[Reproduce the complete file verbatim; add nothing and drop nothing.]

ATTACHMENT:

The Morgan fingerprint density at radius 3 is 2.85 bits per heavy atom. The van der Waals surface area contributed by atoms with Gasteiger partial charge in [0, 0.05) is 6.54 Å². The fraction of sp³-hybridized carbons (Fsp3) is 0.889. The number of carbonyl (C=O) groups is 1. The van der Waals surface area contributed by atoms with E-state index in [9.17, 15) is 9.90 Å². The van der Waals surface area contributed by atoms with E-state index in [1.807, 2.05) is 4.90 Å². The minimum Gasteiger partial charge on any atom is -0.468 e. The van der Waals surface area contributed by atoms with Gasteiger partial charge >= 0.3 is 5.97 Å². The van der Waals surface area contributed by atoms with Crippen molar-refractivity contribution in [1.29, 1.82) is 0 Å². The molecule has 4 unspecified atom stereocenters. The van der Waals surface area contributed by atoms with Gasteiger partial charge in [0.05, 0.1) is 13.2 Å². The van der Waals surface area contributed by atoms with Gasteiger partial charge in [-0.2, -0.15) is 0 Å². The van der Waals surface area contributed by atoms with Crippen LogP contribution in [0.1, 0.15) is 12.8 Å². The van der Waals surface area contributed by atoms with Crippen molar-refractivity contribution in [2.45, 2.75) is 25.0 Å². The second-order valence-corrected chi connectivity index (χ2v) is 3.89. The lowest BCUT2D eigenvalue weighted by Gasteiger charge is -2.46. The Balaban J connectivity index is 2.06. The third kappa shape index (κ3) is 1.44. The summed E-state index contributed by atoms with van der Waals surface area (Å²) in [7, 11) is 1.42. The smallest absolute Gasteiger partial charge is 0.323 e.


The Morgan fingerprint density at radius 3 is 2.85 bits per heavy atom. The van der Waals surface area contributed by atoms with Gasteiger partial charge in [0, 0.05) is 6.54 Å². The fraction of sp³-hybridized carbons (Fsp3) is 0.889. The number of carbonyl (C=O) groups is 1. The van der Waals surface area contributed by atoms with E-state index in [9.17, 15) is 9.90 Å². The van der Waals surface area contributed by atoms with E-state index in [1.807, 2.05) is 4.90 Å². The minimum Gasteiger partial charge on any atom is -0.468 e. The van der Waals surface area contributed by atoms with Gasteiger partial charge >= 0.3 is 5.97 Å². The van der Waals surface area contributed by atoms with Crippen molar-refractivity contribution in [1.29, 1.82) is 0 Å². The molecule has 4 unspecified atom stereocenters. The van der Waals surface area contributed by atoms with Gasteiger partial charge in [0.05, 0.1) is 13.2 Å². The van der Waals surface area contributed by atoms with Gasteiger partial charge in [-0.2, -0.15) is 0 Å². The van der Waals surface area contributed by atoms with Crippen LogP contribution in [0.1, 0.15) is 12.8 Å². The van der Waals surface area contributed by atoms with Crippen molar-refractivity contribution in [2.45, 2.75) is 25.0 Å². The second-order valence-corrected chi connectivity index (χ2v) is 3.89. The lowest BCUT2D eigenvalue weighted by Gasteiger charge is -2.46. The Balaban J connectivity index is 2.06. The third kappa shape index (κ3) is 1.44. The summed E-state index contributed by atoms with van der Waals surface area (Å²) in [7, 11) is 1.42. The smallest absolute Gasteiger partial charge is 0.323 e.